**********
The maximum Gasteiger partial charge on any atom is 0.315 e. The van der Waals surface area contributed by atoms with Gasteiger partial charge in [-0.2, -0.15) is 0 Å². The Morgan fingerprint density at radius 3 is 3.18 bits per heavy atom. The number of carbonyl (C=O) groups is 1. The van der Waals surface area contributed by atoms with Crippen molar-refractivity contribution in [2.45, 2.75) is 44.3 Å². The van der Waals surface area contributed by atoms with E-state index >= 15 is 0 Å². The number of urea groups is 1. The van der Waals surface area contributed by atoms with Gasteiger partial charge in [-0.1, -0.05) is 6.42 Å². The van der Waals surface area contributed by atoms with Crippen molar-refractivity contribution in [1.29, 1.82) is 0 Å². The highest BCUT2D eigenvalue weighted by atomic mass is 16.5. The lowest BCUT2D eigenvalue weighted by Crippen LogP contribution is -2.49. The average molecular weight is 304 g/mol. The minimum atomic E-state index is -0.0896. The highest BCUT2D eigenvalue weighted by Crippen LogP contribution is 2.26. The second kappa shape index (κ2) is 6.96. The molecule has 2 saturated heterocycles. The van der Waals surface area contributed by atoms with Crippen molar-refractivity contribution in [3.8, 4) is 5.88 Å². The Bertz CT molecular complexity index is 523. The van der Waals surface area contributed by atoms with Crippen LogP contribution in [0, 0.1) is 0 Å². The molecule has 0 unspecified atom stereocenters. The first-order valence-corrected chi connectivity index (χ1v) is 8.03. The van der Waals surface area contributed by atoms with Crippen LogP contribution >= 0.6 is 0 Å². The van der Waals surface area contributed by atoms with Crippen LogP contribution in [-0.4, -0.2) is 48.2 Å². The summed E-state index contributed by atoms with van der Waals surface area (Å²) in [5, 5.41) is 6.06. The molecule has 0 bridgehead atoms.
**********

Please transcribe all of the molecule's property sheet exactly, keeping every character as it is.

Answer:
The maximum Gasteiger partial charge on any atom is 0.315 e. The van der Waals surface area contributed by atoms with Gasteiger partial charge in [-0.2, -0.15) is 0 Å². The Morgan fingerprint density at radius 3 is 3.18 bits per heavy atom. The number of carbonyl (C=O) groups is 1. The van der Waals surface area contributed by atoms with Crippen molar-refractivity contribution in [2.45, 2.75) is 44.3 Å². The van der Waals surface area contributed by atoms with E-state index >= 15 is 0 Å². The number of urea groups is 1. The van der Waals surface area contributed by atoms with Gasteiger partial charge in [-0.1, -0.05) is 6.42 Å². The van der Waals surface area contributed by atoms with Crippen molar-refractivity contribution in [1.29, 1.82) is 0 Å². The highest BCUT2D eigenvalue weighted by atomic mass is 16.5. The lowest BCUT2D eigenvalue weighted by Crippen LogP contribution is -2.49. The average molecular weight is 304 g/mol. The minimum atomic E-state index is -0.0896. The highest BCUT2D eigenvalue weighted by Crippen LogP contribution is 2.26. The second kappa shape index (κ2) is 6.96. The molecule has 2 saturated heterocycles. The van der Waals surface area contributed by atoms with Crippen molar-refractivity contribution in [3.8, 4) is 5.88 Å². The Bertz CT molecular complexity index is 523. The van der Waals surface area contributed by atoms with Crippen LogP contribution in [0, 0.1) is 0 Å². The molecule has 0 unspecified atom stereocenters. The first-order valence-corrected chi connectivity index (χ1v) is 8.03. The van der Waals surface area contributed by atoms with Crippen LogP contribution >= 0.6 is 0 Å². The van der Waals surface area contributed by atoms with Crippen LogP contribution in [-0.4, -0.2) is 48.2 Å². The summed E-state index contributed by atoms with van der Waals surface area (Å²) in [5, 5.41) is 6.06. The molecule has 0 bridgehead atoms.